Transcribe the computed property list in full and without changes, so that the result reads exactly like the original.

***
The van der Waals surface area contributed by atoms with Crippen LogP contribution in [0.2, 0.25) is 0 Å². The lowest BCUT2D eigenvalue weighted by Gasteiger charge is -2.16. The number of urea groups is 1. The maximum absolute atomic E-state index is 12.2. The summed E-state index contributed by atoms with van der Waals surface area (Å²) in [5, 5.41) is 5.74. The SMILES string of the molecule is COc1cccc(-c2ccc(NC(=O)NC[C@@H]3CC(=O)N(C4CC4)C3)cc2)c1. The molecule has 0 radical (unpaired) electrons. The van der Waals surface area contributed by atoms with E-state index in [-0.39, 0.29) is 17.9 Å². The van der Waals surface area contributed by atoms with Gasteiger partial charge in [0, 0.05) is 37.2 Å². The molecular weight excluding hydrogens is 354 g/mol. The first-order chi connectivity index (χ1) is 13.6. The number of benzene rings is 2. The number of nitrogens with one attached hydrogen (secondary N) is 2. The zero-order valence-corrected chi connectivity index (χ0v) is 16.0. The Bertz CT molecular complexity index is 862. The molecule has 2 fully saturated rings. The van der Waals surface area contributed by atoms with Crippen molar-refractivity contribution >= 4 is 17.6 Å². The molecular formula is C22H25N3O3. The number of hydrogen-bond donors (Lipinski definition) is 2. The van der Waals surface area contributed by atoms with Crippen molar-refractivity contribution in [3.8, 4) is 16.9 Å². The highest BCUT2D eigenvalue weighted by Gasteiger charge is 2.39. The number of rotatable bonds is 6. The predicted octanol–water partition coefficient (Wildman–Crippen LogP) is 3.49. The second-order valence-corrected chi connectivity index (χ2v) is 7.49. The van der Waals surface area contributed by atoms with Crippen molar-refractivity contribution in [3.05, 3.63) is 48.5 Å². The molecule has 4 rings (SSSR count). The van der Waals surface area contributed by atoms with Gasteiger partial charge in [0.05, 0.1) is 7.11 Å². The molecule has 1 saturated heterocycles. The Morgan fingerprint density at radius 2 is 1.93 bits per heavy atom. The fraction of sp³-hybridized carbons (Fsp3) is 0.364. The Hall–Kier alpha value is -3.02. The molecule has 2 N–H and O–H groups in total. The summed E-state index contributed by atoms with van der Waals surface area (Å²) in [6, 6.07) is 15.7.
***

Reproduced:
The van der Waals surface area contributed by atoms with Crippen LogP contribution in [0.2, 0.25) is 0 Å². The lowest BCUT2D eigenvalue weighted by Gasteiger charge is -2.16. The number of urea groups is 1. The maximum absolute atomic E-state index is 12.2. The summed E-state index contributed by atoms with van der Waals surface area (Å²) in [5, 5.41) is 5.74. The SMILES string of the molecule is COc1cccc(-c2ccc(NC(=O)NC[C@@H]3CC(=O)N(C4CC4)C3)cc2)c1. The molecule has 0 radical (unpaired) electrons. The van der Waals surface area contributed by atoms with E-state index in [-0.39, 0.29) is 17.9 Å². The van der Waals surface area contributed by atoms with Gasteiger partial charge in [0, 0.05) is 37.2 Å². The molecular weight excluding hydrogens is 354 g/mol. The first-order chi connectivity index (χ1) is 13.6. The number of benzene rings is 2. The number of nitrogens with one attached hydrogen (secondary N) is 2. The zero-order valence-corrected chi connectivity index (χ0v) is 16.0. The Bertz CT molecular complexity index is 862. The molecule has 2 fully saturated rings. The van der Waals surface area contributed by atoms with Crippen molar-refractivity contribution >= 4 is 17.6 Å². The molecular formula is C22H25N3O3. The number of hydrogen-bond donors (Lipinski definition) is 2. The van der Waals surface area contributed by atoms with Crippen molar-refractivity contribution in [3.8, 4) is 16.9 Å². The highest BCUT2D eigenvalue weighted by Gasteiger charge is 2.39. The number of rotatable bonds is 6. The predicted octanol–water partition coefficient (Wildman–Crippen LogP) is 3.49. The second-order valence-corrected chi connectivity index (χ2v) is 7.49. The van der Waals surface area contributed by atoms with Crippen molar-refractivity contribution in [3.05, 3.63) is 48.5 Å². The molecule has 4 rings (SSSR count). The van der Waals surface area contributed by atoms with Gasteiger partial charge in [0.05, 0.1) is 7.11 Å². The molecule has 1 saturated heterocycles. The Morgan fingerprint density at radius 2 is 1.93 bits per heavy atom. The fraction of sp³-hybridized carbons (Fsp3) is 0.364. The Hall–Kier alpha value is -3.02. The molecule has 2 N–H and O–H groups in total. The summed E-state index contributed by atoms with van der Waals surface area (Å²) in [6, 6.07) is 15.7.